MILWAUKEE - As the first few bars of Purple Rain wash over the room, the velvety lyrics of Prince mean one thing.
"We have this thing where we always put on Prince," says Shinichi Hamilton.
It’s soapmaking day for the Franciscan Peacemakers.
"From the start to the end," she explains. "We’ll be done with the eight molds."
If Shinichi is the star of this show, with a laugh as electric as the Artist's guitar.
"Me personally, I like doing it all," she says. "You got to love your job."
Then Cynthia Perkins provides the steady drumbeat, getting the job done – whatever the job may be.
"I’ve made soap a couple of times," Cynthia says. "But my real passion lies in direct work with the women."
These friends and roommates work out of the Peacemakers' hospitality center on W. Lisbon. Shinichi making soap, while Cynthia serves up soul food, so to speak.
"Just try to show people that they’re worthy," she says. "And we love them."
There are meals, hygiene kits, and clothes for the women that come to the door. Women walking the same path she did.
"No one gave up on me," says Cynthia. "It’s important, I feel, to stay connected with the women. No matter what."
The Peacemakers started in 1995, working with victims and survivors of human trafficking.
"They feel like it’s an easy way to provide for the needs they need to survive," Cynthia explains. "Which kind of keeps them caught in that trap."
Over the years they’ve battled plenty of misconceptions about sex trafficking, specifically. The most common, that it’s more of an issue overseas – when in fact, trafficking cases have been prosecuted in all 72 counties in Wisconsin.
"Sometimes people think it’s just more in the central city, and people of color," says Associate Director Mary Leach-Sumlin. "And as you can see, it doesn’t discriminate."
Cynthia and Mary do outreach drives around the Milwaukee area four days a week. Joining them on a cold February morning, it's clear there's another pandemic hiding in plain sight.
"We go by body language as well," Mary says from the driver's seat. "If they’re trying to get attention from the cars, those are the ladies we approach."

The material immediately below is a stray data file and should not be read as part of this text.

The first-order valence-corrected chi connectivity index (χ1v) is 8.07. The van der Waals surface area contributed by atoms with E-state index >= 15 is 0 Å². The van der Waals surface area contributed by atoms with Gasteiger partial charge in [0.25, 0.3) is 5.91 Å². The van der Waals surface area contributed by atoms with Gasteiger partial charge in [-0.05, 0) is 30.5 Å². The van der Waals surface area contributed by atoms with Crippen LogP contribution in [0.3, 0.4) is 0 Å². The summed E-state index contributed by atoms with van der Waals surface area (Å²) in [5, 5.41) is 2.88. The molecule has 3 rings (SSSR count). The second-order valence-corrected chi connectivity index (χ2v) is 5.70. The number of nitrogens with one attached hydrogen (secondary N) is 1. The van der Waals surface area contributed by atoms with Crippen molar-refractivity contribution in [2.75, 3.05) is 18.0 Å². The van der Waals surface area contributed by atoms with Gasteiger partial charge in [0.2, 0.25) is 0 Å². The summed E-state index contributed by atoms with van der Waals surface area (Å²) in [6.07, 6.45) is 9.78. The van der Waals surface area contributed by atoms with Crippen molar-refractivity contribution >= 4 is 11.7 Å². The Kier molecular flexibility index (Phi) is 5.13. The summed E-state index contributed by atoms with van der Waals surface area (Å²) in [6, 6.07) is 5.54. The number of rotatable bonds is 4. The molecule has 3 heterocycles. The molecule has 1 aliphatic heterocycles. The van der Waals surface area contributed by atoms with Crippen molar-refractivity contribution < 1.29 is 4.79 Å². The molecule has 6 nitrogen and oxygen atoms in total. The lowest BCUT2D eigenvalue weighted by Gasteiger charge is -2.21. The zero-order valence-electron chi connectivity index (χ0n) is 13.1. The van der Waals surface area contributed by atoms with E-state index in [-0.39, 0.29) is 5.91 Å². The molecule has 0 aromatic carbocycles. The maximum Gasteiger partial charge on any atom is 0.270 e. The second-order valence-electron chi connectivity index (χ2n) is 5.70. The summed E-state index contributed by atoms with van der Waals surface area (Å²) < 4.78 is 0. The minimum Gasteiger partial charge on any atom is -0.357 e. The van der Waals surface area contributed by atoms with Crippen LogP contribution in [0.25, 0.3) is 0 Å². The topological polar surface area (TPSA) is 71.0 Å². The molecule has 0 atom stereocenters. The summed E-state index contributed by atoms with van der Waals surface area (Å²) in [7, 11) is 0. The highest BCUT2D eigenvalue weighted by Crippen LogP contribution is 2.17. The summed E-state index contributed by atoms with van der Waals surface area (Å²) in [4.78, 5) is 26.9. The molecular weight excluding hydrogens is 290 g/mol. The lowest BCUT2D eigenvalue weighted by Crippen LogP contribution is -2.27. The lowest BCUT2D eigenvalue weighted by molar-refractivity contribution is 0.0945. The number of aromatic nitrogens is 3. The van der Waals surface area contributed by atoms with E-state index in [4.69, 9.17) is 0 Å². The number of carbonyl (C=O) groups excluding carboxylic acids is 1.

The food and kits and coats they give away are an opportunity to start a conversation, to open a door.
Some of the women are thankful. Some aren’t interested in the help. Some are familiar, while others are new names and faces to remember – like a friendly and appreciative woman named Hazel.
"Those are the sad ones," Mary says as they drive away. "They still have an innocence about them. That’s the hardest part for me."
Cynthia knows all too well what it’s like to lose your innocence on these same streets.
"I felt hopeless, day in day out," she remembers. "Using drugs, committing illegal acts."
The Deacon of the Peacemakers puts it more bluntly – it’s a miracle she’s alive.
"I didn’t want to die on the streets of Milwaukee," Cynthia says of the realization that turned her life around.
Instead, eventually, she ended up at the Clare Community, a shared living space run by the Peacemakers.
It’s given Cynthia and Shinichi the one resource that other shelters or rehab facilities could not – time.
"We’re getting our minds right up in here," Shinichi says with a laugh.
Instead of 30 days, or even a few months at a time, this is a two-year immersive program with the support systems in place to work through decades of trauma.
"Waking up not knowing where you’re at," Shinichi remembers. "In unfamiliar places. Waking up around strangers."
Now there are friends. And a stable environment with regular meetings, rent-free housing and steady jobs.
"It’s like a godsend," Cynthia states.
Cynthia has already finished the program and is now working toward another certificate of completion – a degree in social work from MATC. Instead of forgetting the past, she’s using it every day.
"That’s part of who I am," she says. "That’s my past, it doesn’t define who I am today."
Shinichi has less than a year to go, and a message to other women ready for a change.
"I know where you’ve been," she states, knowingly. "But if you just give yourself a chance, it’ll work out for you too like it’s working out for us."
And speaking of work, she’ll stay on with the Peacemakers once she’s done, too. There’s more soap to be made, and more Prince to be played.
- Call the National Human Trafficking Hotline for help or to report a tip 24 hours a day, 7 days a week at 1 (888) 373-7888, or text 233733.
- National Human Trafficking Hotline
- National Center for Missing and Exploited Children CyberTip Reporting
- 1-800-THE-LOST (1-800-843-5678)